; procuring organs from heart-beating donors or anencephalic infants. Theme III: Genetics and Reproductive Technology. The nature of human identity; genome mapping; genetic manipulation and coun- selling ; embryo research; preimplantation and prenatal diagnosis; the legal status of embryos, fetuses, infants
Irccs S. Lucia
Maria Sophia Quine
conceptualization of the links between the old and the new. 4 In Italy, no clear-cut distinction between the two ever really existed, in any event. It is well to remember in this regard that the Italian Committee for the Study of Eugenics of 1913 was re-founded as the Italian Genetics and Eugenics Society in 1919
The chapter uses the international institutionalization of psychiatric genetics as an exemplary case on two levels: It illustrates the inseparable relations between eugenics and medical genetics until the 1960s; and it addresses some core issues in the trans-national history of eugenics. On the empirical level, the chapter focuses on the emergence of research programmes, institutions, and the activities of historical protagonists in four national contexts: Ernst Rüdin and the German Research Institute of Psychiatry (Deutsche Forschungsanstalt für Psychiatrie) in Munich, Franz Kallmann and the department of psychiatric genetics at the Institute of Psychiatry in New York, Eliot Slater and the MRC Centre for Psychiatric Genetics in London, and Erik Essen-Möller with the programme in psychiatric genetics at the University of Lund. It is shown that there was a continuous mutual exchange of ideas and practices. Each of the historical actors followed both scientific and political agendas.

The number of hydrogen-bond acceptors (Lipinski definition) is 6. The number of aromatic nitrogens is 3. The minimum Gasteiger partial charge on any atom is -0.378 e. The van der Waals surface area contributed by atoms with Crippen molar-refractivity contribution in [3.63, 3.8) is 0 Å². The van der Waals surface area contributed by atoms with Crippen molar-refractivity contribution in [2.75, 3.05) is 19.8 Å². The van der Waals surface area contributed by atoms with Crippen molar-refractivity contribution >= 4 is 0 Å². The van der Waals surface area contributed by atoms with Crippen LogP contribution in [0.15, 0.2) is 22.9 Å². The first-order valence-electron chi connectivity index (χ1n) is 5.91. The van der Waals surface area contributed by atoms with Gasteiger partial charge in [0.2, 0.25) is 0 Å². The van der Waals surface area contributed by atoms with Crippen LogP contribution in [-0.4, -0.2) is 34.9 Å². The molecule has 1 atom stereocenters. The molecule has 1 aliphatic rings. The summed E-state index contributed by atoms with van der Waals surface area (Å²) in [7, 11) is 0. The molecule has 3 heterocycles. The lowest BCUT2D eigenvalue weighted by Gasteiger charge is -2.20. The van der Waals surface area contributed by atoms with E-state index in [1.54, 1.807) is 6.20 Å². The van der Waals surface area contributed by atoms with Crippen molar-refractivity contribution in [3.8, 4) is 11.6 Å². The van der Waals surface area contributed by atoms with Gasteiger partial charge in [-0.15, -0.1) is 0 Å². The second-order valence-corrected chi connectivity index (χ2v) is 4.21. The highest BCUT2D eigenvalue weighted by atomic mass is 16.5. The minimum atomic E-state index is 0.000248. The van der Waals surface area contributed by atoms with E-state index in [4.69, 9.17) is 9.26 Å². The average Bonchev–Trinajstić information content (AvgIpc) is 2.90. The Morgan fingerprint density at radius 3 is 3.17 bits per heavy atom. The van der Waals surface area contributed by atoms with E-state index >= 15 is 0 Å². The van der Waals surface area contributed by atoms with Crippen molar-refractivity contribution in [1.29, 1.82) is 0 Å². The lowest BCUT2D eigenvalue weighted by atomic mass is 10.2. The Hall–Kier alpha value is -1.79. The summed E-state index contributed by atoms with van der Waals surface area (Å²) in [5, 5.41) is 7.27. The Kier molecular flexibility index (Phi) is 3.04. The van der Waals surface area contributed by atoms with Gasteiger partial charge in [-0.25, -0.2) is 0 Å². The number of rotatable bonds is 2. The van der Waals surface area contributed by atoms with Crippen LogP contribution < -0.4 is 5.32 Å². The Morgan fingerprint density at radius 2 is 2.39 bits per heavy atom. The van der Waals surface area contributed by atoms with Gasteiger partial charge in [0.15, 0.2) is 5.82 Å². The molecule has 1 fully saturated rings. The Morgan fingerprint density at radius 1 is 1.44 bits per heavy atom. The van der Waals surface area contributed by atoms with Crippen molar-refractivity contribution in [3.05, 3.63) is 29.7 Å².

The founder of Latvian psychiatry Hermanis Buduls and his pupil Verners Kraulis played an important role in the development of Latvian eugenics. In 1933 Buduls’ expert opinion was critical in resisting Nazi Germany’s eugenic law of 1933 (in its Danzig version) as a possible model for a national eugenic law. Settling on Mendel’s genetics principles Buduls proposed conceptual narrowing of the hereditary indications for mass sterilization rejecting biosocial determinism and paternalism of the Nazi sterilization law. Viewing survival interests of a “small nation” in pronatalistic perspective, Kraulis rejected radical sterilization policies of some other European nations headed by Germany. He stressed, by contrast with the latter, the formation of eugenic commissions with only counseling/administrative functions, an absence of the list of specific “hereditary diseases” for mandatory sterilization, and the principle of voluntariness as distinctive features of 1937 Latvian eugenic law.
Bio-Politics, Race and Nation in Interwar Estonia, Latvia and Lithuania 1918-1940
Edited by Björn M. Felder and Paul J. Weindling
A New Landscape
Italians were Nordic, that Jews were not Italians, and that the mixing of Italians with colonial peoples caused deterioration. Almost none of the signatories had been affiliated with the Italian Society for Genetics and Eugenics. Conversely, Corrado Gini, best known for his econometric work on inequality
, Ludmilla . 1984 . Lamarck . Oxford : OUP . Kevles , Daniel . 1985 . In the Name of Eugenics: Genetics and the Uses of Human Heredity . Harmondsworth : Penguin . Leça , Riba . 1934 . “Esterilização, não. Eugenismo, sim.” Brotéria 18 : 305 . Léonard , Yves . 1997 . “Salazarisme et lusotropicalisme, histoire
communist authorities deﬁ nitively ended the activities of the Eugenics Society, thus sending a signal to withdraw genetics as a subject from higher education curricula. Even though it pertains to Poland, the context outlined above may also be representative of other former Eastern Bloc states, and thus
critical campaign against genetics in the Soviet Union, culminating in the execution of the geneticist Vavilov. Th e Papal encyclical Casti connubii of 1930 came out in opposition to eugenics as part of the condemnation of abortion and birth control. Iltis in 1938 was optimistic of support against racial
William de Jong Lambert
an opportunity to understand how the relationship established between genetics and eugenics in the interwar period provided an important point of reference for Lysenko’s supporters. Th e fact that a majority of the Nazi concentration camps were located in Poland, and that Poles comprised a signiﬁ